Are you building your innovation challenges right?

Having identified your key innovation challenges – aligned with your company’s higher purpose and strategic goals and made attainable, useful and targeted – it’s time to focus on describing them plainly and completely, to guarantee you’ll get meaningful content:

  • Make your innovation challenges as specific as you can: Break down the challenge’s macro theme into smaller challenges. We’ve learned that the narrower the scope of the challenge, the more imaginative the audience becomes, thus the more meaningful the ideas you’ll secure.
  • Clearly state and justify the need for a solution: Explain why exactly we can all benefit from this challenge.
  • Contextualise the problem and share the findings: Try to understand what has been done within that precise topic in the past, by your company and other competitors. Background checking can recall opportunities, dismiss dead ends and provide key ways to explain the innovation challenge in more detail to participants.
  • Promote ideation with related insights: These last are very useful tools to share the learning process and background details with participants.
  • Make sure also to respect grammar and orthography and send out clear messages:
    • Communications of challenges must use correct syntactic structures and clear sentences.
    • Vocabulary has to be familiar to participants. Business or technical jargon may seem obvious to you. Don’t assume it is to others.
    • Direct questions are a good option, when used in a positive way. This is true even for more driven exploration challenges.

If people do not understand the challenges they face, how can you expect them to participate? Unclear language will also compromise your audience’s future participation.

Here’s a client insight on the subject:

‘It’s very important to add insights and share them in ways we know will mean employees will check these insights.

Usually, our insights include descriptive information provided by the area that manages the subject, including some statistical data. We want to make sure our teams understand the challenges, particularly when these are more complex, and avoid the submission of ideas that we have already implemented or discussed.

Imagine the challenge “How to encourage SMEs [small and medium-sized enterprises] to set up online stores?”: In this case, we would present statistical information on SMEs in our country, explaining how many there are, what their types are and so on, so that employees understand the target better. Also, we would mention our company’s current offer for these customers, changes and improvements that have already been planned and possible tempting proposals that have been analysed but are not yet in the market (i.e. trying to ward off those apparently obvious ideas).’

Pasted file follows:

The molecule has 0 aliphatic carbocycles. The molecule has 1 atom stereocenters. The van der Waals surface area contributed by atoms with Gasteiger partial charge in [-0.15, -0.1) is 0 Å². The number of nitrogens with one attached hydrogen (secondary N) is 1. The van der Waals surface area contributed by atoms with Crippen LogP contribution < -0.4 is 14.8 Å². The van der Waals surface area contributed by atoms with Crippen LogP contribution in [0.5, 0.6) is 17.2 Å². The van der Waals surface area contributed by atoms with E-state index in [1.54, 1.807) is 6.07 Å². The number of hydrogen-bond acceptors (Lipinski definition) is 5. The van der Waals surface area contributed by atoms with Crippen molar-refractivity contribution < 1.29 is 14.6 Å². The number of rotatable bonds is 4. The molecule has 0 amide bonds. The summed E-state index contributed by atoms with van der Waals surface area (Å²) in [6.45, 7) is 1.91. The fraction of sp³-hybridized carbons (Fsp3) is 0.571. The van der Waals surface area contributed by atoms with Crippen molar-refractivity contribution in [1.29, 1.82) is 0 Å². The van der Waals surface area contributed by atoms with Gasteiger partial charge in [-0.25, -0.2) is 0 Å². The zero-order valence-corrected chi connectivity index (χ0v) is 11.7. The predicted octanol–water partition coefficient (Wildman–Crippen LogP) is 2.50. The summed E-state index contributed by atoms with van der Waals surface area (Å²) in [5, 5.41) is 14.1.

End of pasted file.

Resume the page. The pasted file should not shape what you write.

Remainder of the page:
Finally, try these activation questions:

  • Am I saying clearly how we can all benefit from this challenge?
  • Is this really one or more challenges? If so, which ones?
  • Are we asking the right questions?
  • What other approaches were attempted in the past?
  • Are we providing enough insights to power ideation?

 

READ MORE:
Set the timing right for your innovation challenges

FROM THE START:
Your ultimate innovation challenge – what works and what doesn’t

Diana Neves de Carvalho, Exago’s CEO / dnc@exago.com
Francisco Bernardes, Exago’s head of Innovation Services / fmb@exago.com

Our Innovation Gurus are the best

Fleury Group, Portugal Telecom and Liberty Seguros have been awarded the 2016 Exago Innovation Gurus Awards for their innovation, resilience and creativity. The winning teams of the initiative’s first edition have received and celebrated their trophies. Cheers to all winners!

THE RESILIENCE TO INNOVATE
Portugal Telecom is Exago’s 2016 Innovation Farmer. With a structured innovation programme that’s been evolving for almost a decade now, PT developed over 20 related communication initiatives in 2016, using both internal and external media, as well as offline communication, to involve the entire organisation.

According to Dalila Martins, Head of Organisational Communication at Portugal Telecom, “Innovation is a strategic pillar stone at PT and the OPEN programme makes it clear that, in our company, this is a process everyone can and must participate in. Launched in 2009, the programme has allowed us to spread a culture of innovation within the organisation, with important contributions to work processes’ improvement, new product development and customer relationships”. Dalila adds that “Exago has proved itself an excellence partner in this challenge, since moment one. Idea Market, Exago’s platform, is an indispensable tool in harnessing and implementing the ideas suggested by our employees to answer to our shared innovation challenges.”